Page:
A 15-year-old bug (known as Jasbug) allows malicious code execution in all versions of Windows

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Microsoft just patched a 15-year-old bug that in some cases allows attackers to take complete control of PCs running all supported versions of Windows. The critical vulnerability will remain unpatched in Windows 2003, leaving that version wide open for the remaining five months Microsoft pledged to continue supporting it.

The flaw, which took Microsoft more than 12 months to fix, affects all users who connect to business, corporate, or government networks using the Active Directory service. The database is built into Windows and acts as a combination traffic cop and security guard, granting specific privileges to authorized users and mapping where on a local network various resources are available. The bug—which Microsoft classifies as MS15-011 and the researcher who first reported it calls Jasbug—allows attackers who are in a position to monitor traffic passing between the user and the Active Directory network to launch a man-in-the-middle exploit that executes malicious code on vulnerable machines.

“All computers and devices that are members of a corporate Active Directory may be at risk,” warned a blog post published Tuesday by JAS Global Advisors, the firm that reported the bug to Microsoft in January 2014. “The vulnerability is remotely exploitable and may grant the attacker administrator-level privileges on the target machine/device. Roaming machines—Active Directory member devices that connect to corporate networks via the public Internet (possibly over a Virtual Private Network (VPN))—are at heightened risk.”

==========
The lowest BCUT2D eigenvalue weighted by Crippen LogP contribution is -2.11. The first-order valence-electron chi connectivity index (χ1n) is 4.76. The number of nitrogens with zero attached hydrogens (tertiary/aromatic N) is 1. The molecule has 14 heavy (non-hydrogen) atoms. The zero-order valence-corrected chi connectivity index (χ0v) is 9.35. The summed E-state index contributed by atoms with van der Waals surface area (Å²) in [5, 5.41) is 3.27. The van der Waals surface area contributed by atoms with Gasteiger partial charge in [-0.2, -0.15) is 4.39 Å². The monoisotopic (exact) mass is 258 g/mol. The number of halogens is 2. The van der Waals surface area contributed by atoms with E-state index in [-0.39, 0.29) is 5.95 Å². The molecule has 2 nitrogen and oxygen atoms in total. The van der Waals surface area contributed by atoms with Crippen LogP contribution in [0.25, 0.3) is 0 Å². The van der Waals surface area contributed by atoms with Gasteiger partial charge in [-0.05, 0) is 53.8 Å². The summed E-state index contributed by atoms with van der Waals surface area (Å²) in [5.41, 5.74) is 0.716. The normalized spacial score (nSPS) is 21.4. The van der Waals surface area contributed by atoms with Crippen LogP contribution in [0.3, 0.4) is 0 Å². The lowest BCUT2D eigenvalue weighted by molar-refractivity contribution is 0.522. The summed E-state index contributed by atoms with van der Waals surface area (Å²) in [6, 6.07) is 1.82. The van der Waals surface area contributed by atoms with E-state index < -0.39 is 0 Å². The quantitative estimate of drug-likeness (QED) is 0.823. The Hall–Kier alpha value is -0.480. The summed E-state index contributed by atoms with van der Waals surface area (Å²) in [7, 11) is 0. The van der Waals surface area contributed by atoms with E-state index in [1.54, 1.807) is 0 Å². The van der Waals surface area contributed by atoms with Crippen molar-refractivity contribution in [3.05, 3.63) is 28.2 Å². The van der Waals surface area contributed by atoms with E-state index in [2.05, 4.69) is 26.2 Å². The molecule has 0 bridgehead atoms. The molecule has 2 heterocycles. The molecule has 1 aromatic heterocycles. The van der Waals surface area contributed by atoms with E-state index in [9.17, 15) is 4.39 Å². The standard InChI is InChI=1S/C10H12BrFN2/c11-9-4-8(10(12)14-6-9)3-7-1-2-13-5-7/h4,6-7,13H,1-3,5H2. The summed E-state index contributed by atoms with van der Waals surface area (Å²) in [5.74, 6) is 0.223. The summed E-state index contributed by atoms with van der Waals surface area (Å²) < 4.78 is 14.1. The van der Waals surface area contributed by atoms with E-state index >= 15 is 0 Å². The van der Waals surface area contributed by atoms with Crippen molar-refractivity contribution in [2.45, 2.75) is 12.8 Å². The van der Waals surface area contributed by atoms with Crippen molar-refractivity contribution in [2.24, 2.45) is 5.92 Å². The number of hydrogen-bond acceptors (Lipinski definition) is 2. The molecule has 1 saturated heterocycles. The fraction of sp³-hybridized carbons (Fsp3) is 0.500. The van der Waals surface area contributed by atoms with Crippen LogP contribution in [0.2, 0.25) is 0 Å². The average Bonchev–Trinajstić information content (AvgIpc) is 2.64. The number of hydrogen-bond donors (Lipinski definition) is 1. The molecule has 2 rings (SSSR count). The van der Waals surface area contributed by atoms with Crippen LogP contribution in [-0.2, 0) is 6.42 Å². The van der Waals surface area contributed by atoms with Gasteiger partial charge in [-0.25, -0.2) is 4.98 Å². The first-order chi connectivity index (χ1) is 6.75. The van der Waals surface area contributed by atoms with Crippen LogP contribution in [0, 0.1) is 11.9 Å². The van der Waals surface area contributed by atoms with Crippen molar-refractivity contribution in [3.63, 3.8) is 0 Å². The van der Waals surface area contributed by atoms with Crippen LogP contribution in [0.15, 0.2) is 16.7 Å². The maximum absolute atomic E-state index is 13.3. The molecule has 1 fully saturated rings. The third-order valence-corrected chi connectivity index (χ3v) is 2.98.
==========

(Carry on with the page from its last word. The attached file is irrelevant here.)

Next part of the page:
Microsoft has explained how Jasbug can take over your computer when using free wifi: Microsoft’s Coffee Shop Scenario

  1. In this scenario, the attacker has observed traffic across the switch and found that a specific machine is attempting to download a file located at the UNC path:\\10.0.0.100\Share\Login.bat.

  2. On the attacker machine, a share is set up that exactly matches the UNC path of the file requested by the victim: \\*\Share\Login.bat.

    1. The attacker will have crafted the contents of Login.bat to execute arbitrary, malicious code on the target system. Depending on the service requesting Login.bat, this could be executed as the local user or as the SYSTEM account on the victim’s machine.
  3. The attacker then modifies the ARP table in the local switch to ensure that traffic intended for the target server 10.0.0.100 is now routed through to the attacker’s machine.

  4. When the victim’s machine next requests the file, the attacker’s machine will return the malicious version of Login.bat.This scenario also illustrates that this attack cannot be used broadly across the internet – an attacker need to target a specific system or group of systems that request files with this unique UNC.



Source: Ars Technica - Read the full article here

Author: Daily Tech Whip

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